I am saying goodbye to Brexit support groups because I am saying goodbye to the UK and London, to my chance to live there. It’s a damned website, but these groups have been extraordinarily valuable to know ‘what’s going on’. The number of times I have quoted them to explain the situation or situations that have led me to take the decisions I have taken.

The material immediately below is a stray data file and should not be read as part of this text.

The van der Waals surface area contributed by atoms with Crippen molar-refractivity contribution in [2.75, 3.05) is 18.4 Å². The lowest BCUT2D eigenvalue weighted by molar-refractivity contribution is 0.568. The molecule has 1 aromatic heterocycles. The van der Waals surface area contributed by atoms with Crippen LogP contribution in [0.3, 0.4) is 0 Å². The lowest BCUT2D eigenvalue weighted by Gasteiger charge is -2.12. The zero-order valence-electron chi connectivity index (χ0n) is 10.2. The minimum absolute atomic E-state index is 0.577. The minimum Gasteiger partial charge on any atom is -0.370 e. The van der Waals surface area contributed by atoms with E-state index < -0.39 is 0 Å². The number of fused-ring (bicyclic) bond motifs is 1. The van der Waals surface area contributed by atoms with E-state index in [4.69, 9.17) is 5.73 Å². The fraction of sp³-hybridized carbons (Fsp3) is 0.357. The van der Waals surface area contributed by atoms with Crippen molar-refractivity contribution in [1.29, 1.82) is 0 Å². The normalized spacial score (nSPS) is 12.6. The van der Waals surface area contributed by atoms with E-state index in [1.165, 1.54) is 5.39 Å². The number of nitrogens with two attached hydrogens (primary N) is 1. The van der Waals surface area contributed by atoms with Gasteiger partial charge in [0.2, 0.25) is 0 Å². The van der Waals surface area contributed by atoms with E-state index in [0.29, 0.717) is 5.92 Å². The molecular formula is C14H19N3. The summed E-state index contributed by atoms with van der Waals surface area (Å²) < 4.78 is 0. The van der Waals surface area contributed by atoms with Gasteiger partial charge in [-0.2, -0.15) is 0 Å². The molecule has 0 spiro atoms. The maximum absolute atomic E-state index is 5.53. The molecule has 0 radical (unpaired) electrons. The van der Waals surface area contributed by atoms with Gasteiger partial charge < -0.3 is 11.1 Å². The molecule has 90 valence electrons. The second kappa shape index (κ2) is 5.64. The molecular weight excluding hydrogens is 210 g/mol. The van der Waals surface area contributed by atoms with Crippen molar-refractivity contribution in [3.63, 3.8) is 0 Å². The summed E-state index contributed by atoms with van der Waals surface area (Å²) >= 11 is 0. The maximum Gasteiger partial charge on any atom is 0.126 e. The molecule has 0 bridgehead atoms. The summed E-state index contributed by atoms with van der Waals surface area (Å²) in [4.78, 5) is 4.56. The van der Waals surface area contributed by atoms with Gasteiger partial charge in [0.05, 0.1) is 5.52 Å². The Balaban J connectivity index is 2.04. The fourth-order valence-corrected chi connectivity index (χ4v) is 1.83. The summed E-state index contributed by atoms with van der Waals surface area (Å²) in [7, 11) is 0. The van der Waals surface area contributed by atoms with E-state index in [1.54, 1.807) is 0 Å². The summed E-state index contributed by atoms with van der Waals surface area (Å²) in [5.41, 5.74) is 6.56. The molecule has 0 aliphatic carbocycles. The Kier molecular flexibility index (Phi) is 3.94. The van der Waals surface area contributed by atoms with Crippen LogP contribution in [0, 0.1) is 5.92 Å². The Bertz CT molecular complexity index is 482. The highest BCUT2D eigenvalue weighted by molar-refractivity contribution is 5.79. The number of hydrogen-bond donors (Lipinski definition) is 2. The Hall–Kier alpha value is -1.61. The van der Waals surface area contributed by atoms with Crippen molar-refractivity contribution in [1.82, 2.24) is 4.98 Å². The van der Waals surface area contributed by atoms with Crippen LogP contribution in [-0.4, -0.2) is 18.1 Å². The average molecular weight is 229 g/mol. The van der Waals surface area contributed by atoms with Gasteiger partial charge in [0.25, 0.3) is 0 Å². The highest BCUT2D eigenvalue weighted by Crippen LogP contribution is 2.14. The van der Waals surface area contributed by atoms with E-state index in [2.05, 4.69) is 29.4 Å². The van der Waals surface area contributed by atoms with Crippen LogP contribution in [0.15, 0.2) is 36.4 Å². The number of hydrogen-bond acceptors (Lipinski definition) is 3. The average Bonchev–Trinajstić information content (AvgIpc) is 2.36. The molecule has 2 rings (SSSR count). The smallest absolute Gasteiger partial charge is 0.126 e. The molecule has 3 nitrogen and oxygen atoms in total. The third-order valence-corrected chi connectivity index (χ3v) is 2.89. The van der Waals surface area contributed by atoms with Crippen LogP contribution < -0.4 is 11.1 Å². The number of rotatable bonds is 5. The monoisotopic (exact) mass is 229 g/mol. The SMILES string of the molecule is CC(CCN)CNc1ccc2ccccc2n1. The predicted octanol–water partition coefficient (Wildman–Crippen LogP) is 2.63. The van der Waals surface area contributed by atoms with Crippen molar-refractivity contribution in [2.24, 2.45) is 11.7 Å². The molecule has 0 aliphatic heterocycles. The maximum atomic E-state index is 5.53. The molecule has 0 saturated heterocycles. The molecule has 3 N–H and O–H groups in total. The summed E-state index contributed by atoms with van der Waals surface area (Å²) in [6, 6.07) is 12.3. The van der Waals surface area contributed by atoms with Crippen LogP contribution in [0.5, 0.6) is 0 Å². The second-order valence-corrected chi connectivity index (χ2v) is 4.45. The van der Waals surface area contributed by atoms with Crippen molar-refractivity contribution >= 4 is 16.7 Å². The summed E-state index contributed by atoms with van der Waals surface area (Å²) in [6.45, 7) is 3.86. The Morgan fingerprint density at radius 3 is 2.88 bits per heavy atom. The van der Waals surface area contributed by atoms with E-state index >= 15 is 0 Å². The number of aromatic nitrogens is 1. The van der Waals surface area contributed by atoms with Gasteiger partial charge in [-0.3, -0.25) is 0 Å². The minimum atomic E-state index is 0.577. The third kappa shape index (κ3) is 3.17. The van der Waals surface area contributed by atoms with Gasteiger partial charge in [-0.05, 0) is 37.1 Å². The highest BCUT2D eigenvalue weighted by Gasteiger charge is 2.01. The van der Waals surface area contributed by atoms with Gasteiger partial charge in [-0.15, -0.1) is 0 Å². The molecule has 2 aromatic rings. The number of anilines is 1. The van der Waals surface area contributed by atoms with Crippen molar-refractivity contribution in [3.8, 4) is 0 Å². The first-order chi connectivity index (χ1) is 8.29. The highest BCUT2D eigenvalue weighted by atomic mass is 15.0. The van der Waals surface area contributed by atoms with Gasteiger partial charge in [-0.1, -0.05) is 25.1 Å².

Samuel Johnson said that anyone who gets tired of London is tired of life. I didn’t get tired of London at all. I left thinking it was a temporary absence, but while I gave some love to people who needed me around, Brexit happened, and now I have to decide, and despite the pain it causes me or precisely because of that pain, or perhaps to end it, I am forced to say goodbye to London, to the possibility of returning other than the sporadic visit to friends still there, fewer and fewer, because the “hostile environment” worked, and it is not only immigrants who, like me, felt at home in London who are leaving. Also native-born people, with their British passports, disowned their nation and are, I am told, desperately begging for the right of residence in some country with less xenophobia, a welcome like the one we once received from our beloved perfidious Albion. Today I seek peace in a farewell, because it is not possible to have one foot in each country, like we could before that incredulous night and that morning of shock. We spent four years in disbelief that all of that was for real. There was no sane adult person who could even consider that thing that was soon to be called Brexit, we thought. Poor old us. Because as it turned out, not only there were such people; they were in power. We thought that the economic interests to stay would be stronger than those to leave. The power elites underestimated the strength of the capital flight to tax havens that would mainly benefit from the exit from a European Union that was preparing to eliminate these ‘off-shore’ peculiarities. We trusted, we relied too much on human sanity. Immigrants with the privilege of not being illegal, and of having a guaranteed holiday destination back home, full of loved ones. We forgot about the precariousness of a native population that had not had the privilege we had ‘at home’, a practically free university education that allowed us to fly and pretend to be middle class in a strange but still European country. We underestimated the rage of some of the lower classes, whiter and more desperate than us, who couldn’t even afford a Benidorm holiday, and if they visited their parents they slept on the floor or on the sofa because their room had been converted into a workshop when they left home at the age of sixteen, or the flat of their childhood had been sold to buy a smaller one and live a little more comfortably with the difference, while we went back to mum and dad’s house on holiday, to the same room where we had studied our university degree, because our parents would never have thought of touching the baby’s room, even if she had already got married in London. And all those privileges that the migrant generations before us didn’t have, to be able to look for our first job legally, to be able to receive benefits if we lost it, to live with first class citizenship at least on paper, all those privileges, were pulled out from under our feet. Before all this hecatomb, the paperwork to get British citizenship started at eight hundred pounds, just to receive the application papers; then we heard that the figure could be as high as three thousand. Now it’s dancing around eight thousand And yet so many European people have fought for citizenship, only to swear fist in fist that they will not stop until Britain rejoins the EU, now that they have the right to vote, which they did not have in the first referendum. And yet even more British people are fleeing a country they no longer recognise as their own, so xenophobic, so racist, so mean. And in the process, broken families, and broken hearts. Cruel farewells otherwise unnecessary. What need to say goodbye forever, my dear London, that ever since I set my foot on your streets and parks, and my eyes on buildings and rose gardens I swore that one day I would live in one of those streets, even if it was a rental or worse, a vow I have more than fulfilled. And you delivered too, because you gave me things and experiences I would never have dreamed of. You treated me very badly at times – after all, you were, and I’m sure you still are, as disgustingly capitalist as any other European capital. But it was your pubs and your squatted social centres and your carnivals that brought together the most wonderful people from Europe and its surroundings, and in them we quietly conspired to change the world, and some of us even succeeded. What need to drive us out on the basis of racism and intolerance. What a need to separate us, and condemn us to these video calls or short visits that finish with an uncertain “see you online”. What a need to scatter us all over Europe, go back where you came from, but not only us who fell in love with you because we could, but also those who were born in you. What a need. What pain, I don’t know if you know it well. I don’t know if you are bleeding inside as much as the hearts of those who can’t even escape and see us go and say goodbye in silence. But we can’t go back, my dear London, because you have changed beyond any … as we say in my land, not even the mother who bore you knows you. Well, that would be understandable, you are so old. But your radical change, the change that makes people want to run away from you, has happened in less than ten years. I bet you have twice as many empty homes as before. And now it’s illegal to squat them. You always had whole empty buildings waiting to be demolished, at the whim of the speculator. Now many people willing to fight to keep them standing have left you, never to return because the madness continues, the Brexit continues its course in the face of all attempts for sanity to prevail. And so, my dear London, I bid you farewell from my heart in the hope that, by turning my back on you, the skyline, becoming less pointed and more mountainous, will hurt less.